Bad things happen to Eddie Sanchez so why is he always smiling?

When a man stabbed him in a fit of road rage a few years back he simply moved away from that area. Or when a hurricane ravaged his New Orleans digs while he was training he moved from that area too. Yet, he still smiles.

Sanchez, a 6-2 in height welterweight/middleweight, faces Abdias Castillo (9-14-1)of Texas in a middleweight bout at the Fantasy Springs Resort and Casino in Indio, on Saturday, March 25. The fight card is promoted by Ringside Ticket.

“If Eddie is in shape he can fight with anybody,” said Patrick Ortiz, the promoter who has inserted Sanchez in several of his fight cards. “He’s a good fighter.”

With his long arms and good boxing ability, Sanchez has been able to fight from 147 pounds to 165 pounds. But he knows where he belongs.

“I’m really a welterweight,” Sanchez (14-5-2, 9 KOs) admits. “But usually they call me to fight middleweights or super middleweights.”

Though very lean and tall, the Mazatlan-born prizefighter packs a wallop in either fist and has that uncanny ability to enter the ring with little preparation.

“Sometimes I only get a few days,” Sanchez, 30, said.

Against junior middleweight contender J.C.Candelo a couple of years ago, it was only a few hours.

It was a smoldering hot summer day on August 13, 2004 when Sanchez traveled with his manager Lou Messina to Temecula to check out some boxing and grab a bite to eat.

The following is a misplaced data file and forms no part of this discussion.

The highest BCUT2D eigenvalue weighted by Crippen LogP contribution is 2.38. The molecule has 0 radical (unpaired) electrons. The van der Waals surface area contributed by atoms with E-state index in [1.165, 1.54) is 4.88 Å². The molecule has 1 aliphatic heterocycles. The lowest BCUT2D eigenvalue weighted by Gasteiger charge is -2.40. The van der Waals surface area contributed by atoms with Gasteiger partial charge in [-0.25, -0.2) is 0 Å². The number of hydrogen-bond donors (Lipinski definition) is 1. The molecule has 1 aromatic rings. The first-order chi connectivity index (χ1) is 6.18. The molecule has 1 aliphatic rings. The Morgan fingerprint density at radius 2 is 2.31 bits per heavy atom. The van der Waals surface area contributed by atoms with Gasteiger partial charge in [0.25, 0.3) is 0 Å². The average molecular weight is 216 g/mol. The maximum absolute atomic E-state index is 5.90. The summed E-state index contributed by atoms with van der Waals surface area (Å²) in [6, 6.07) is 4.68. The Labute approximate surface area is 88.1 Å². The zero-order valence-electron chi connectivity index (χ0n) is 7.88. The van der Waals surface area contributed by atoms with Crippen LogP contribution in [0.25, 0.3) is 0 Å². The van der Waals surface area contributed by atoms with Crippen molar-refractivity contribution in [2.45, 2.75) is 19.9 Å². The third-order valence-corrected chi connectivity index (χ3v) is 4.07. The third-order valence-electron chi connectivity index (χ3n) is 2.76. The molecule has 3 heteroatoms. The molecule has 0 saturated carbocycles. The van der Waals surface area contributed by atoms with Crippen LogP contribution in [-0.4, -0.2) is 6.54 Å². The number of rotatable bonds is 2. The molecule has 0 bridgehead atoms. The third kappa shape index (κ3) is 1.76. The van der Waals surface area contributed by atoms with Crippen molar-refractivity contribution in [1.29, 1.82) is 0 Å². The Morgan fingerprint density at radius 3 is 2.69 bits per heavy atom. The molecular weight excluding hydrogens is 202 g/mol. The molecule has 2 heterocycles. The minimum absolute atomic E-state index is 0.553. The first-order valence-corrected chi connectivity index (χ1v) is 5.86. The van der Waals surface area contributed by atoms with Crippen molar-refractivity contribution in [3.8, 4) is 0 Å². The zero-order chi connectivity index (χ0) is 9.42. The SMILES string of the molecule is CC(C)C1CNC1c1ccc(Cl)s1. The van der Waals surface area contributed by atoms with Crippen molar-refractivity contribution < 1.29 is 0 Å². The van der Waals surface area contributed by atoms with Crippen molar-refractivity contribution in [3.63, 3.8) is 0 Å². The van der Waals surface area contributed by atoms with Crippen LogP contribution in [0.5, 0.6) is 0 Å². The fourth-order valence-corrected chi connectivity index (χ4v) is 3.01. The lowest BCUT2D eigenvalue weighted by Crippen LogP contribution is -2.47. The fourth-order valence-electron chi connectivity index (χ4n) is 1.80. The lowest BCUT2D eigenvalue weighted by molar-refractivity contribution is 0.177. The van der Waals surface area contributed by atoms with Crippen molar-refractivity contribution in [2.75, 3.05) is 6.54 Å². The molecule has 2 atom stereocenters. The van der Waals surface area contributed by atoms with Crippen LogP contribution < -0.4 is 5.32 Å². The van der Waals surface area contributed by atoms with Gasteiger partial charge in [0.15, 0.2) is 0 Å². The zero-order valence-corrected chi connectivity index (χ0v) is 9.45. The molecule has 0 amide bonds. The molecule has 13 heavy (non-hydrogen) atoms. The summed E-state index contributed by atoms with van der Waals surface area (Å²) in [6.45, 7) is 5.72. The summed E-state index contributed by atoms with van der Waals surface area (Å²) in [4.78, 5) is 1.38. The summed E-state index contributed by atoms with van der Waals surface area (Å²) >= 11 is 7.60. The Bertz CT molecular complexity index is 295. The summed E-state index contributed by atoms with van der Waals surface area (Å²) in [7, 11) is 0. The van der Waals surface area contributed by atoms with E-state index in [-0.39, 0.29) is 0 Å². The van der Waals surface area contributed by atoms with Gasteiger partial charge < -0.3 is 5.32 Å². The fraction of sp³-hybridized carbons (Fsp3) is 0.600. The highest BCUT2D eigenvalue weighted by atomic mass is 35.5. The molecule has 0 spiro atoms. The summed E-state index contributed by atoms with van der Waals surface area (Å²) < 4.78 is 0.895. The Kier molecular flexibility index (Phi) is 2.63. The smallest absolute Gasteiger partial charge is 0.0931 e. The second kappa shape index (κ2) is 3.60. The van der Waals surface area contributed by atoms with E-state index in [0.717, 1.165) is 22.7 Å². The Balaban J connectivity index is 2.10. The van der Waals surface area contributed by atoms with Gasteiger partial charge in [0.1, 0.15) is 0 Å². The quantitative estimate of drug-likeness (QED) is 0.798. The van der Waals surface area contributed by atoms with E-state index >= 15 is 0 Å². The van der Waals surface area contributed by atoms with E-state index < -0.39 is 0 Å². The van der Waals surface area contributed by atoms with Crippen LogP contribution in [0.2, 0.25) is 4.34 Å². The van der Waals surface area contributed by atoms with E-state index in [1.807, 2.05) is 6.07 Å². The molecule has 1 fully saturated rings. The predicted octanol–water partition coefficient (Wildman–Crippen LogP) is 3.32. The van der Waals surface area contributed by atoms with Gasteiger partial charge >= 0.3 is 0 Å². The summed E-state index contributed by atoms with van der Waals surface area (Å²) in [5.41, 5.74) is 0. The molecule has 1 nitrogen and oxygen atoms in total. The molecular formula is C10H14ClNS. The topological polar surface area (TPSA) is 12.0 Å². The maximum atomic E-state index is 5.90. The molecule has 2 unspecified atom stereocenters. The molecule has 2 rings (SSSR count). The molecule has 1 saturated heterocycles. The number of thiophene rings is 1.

“The food was free and I was hungry,” Sanchez remembers.

Casually picking up sandwich bread from a luncheon spread, a promoter asked him if he could possibly accept a fight if necessary. He never took a bite of that sandwich he was making.

Instead Sanchez made a meal out of Candelo in a 12-round title fight for the vacant GBU light middleweight title. Using his reach and movement, the Mexican middleweight confused the Colombian and rattled jabs off his face throughout the fight. It was one of the biggest upsets of the year and was seen by many on ESPN. It’s still being shown on the cable sports network.

“People always tell me they saw my fight on television,” he said. “I’ve never seen it.”

Sanchez beguiled Candelo with a steady jab that worked like one of those electric cattle prongs. And when Candelo became too aggressive, big right hands thundered off his head.

The win proved a pivotal revelation.

“It did help me…It told me Candelo is one of the best fighter in the world and I beat him. I guess people make it seem they are unbeatable,” Sanchez said of his win by unanimous decision. “But after that fight, it opened my mind a lot more to let me know I can really do this. I just have to find a good trainer.”

Sanchez has never seen a tape of that fight where a hungry and tired fighter use his inner fire to outbox a fighter who had given Winky Wright a dozen rounds of hell.

Boxing experts know that Sanchez can beat anybody including a world champion.

“He’s got an awkward style that can give even a champion problems,” said Paul Hernandez, a boxing publisher and former boxing promoter. “With those long arms of his he causes a lot of problems.”

When Sanchez faced number one WBO contender Jose Celaya a couple of years back, it was a shock to many when it ended in a knockout victory.

But losses to Teddy Reid and Archak “Shark Attack” TerMeliksetian proved he needs something more to stay in the upper echelon of boxing.

“I moved to Orange County so I can focus for my fights,” said Sanchez, who is married and has two children. “I don’t have a trainer, I’m training myself.”